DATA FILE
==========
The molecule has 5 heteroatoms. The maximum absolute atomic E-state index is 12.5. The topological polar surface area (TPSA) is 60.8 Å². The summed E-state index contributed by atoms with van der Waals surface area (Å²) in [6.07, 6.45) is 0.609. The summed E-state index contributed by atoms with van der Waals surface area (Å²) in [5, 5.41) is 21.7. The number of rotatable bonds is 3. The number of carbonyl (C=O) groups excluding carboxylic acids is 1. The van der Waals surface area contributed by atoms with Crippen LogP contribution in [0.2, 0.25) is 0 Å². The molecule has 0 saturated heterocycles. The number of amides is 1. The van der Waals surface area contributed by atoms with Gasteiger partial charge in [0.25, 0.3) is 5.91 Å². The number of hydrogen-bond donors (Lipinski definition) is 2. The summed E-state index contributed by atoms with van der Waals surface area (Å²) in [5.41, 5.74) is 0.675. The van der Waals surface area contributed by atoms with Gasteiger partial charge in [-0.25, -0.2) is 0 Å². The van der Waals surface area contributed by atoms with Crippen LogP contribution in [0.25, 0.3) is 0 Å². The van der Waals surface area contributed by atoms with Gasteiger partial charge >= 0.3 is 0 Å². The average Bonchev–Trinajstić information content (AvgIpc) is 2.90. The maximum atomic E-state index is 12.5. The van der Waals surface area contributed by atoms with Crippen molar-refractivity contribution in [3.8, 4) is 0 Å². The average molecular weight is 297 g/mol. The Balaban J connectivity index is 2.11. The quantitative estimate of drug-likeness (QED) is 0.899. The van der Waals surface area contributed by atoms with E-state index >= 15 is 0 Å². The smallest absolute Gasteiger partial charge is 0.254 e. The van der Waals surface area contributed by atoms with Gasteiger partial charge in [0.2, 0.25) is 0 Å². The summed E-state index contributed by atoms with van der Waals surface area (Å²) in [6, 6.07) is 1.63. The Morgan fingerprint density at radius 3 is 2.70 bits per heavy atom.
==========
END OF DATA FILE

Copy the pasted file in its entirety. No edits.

The molecule has 5 heteroatoms. The maximum absolute atomic E-state index is 12.5. The topological polar surface area (TPSA) is 60.8 Å². The summed E-state index contributed by atoms with van der Waals surface area (Å²) in [6.07, 6.45) is 0.609. The summed E-state index contributed by atoms with van der Waals surface area (Å²) in [5, 5.41) is 21.7. The number of rotatable bonds is 3. The number of carbonyl (C=O) groups excluding carboxylic acids is 1. The van der Waals surface area contributed by atoms with Crippen LogP contribution in [0.2, 0.25) is 0 Å². The molecule has 0 saturated heterocycles. The number of amides is 1. The van der Waals surface area contributed by atoms with Gasteiger partial charge in [0.25, 0.3) is 5.91 Å². The number of hydrogen-bond donors (Lipinski definition) is 2. The summed E-state index contributed by atoms with van der Waals surface area (Å²) in [5.41, 5.74) is 0.675. The van der Waals surface area contributed by atoms with Gasteiger partial charge in [-0.25, -0.2) is 0 Å². The van der Waals surface area contributed by atoms with Crippen LogP contribution in [0.25, 0.3) is 0 Å². The van der Waals surface area contributed by atoms with Gasteiger partial charge >= 0.3 is 0 Å². The average Bonchev–Trinajstić information content (AvgIpc) is 2.90. The maximum atomic E-state index is 12.5. The van der Waals surface area contributed by atoms with Crippen molar-refractivity contribution in [3.8, 4) is 0 Å². The average molecular weight is 297 g/mol. The Balaban J connectivity index is 2.11. The quantitative estimate of drug-likeness (QED) is 0.899. The van der Waals surface area contributed by atoms with E-state index >= 15 is 0 Å². The smallest absolute Gasteiger partial charge is 0.254 e. The van der Waals surface area contributed by atoms with Gasteiger partial charge in [0.2, 0.25) is 0 Å². The summed E-state index contributed by atoms with van der Waals surface area (Å²) in [6, 6.07) is 1.63. The Morgan fingerprint density at radius 3 is 2.70 bits per heavy atom.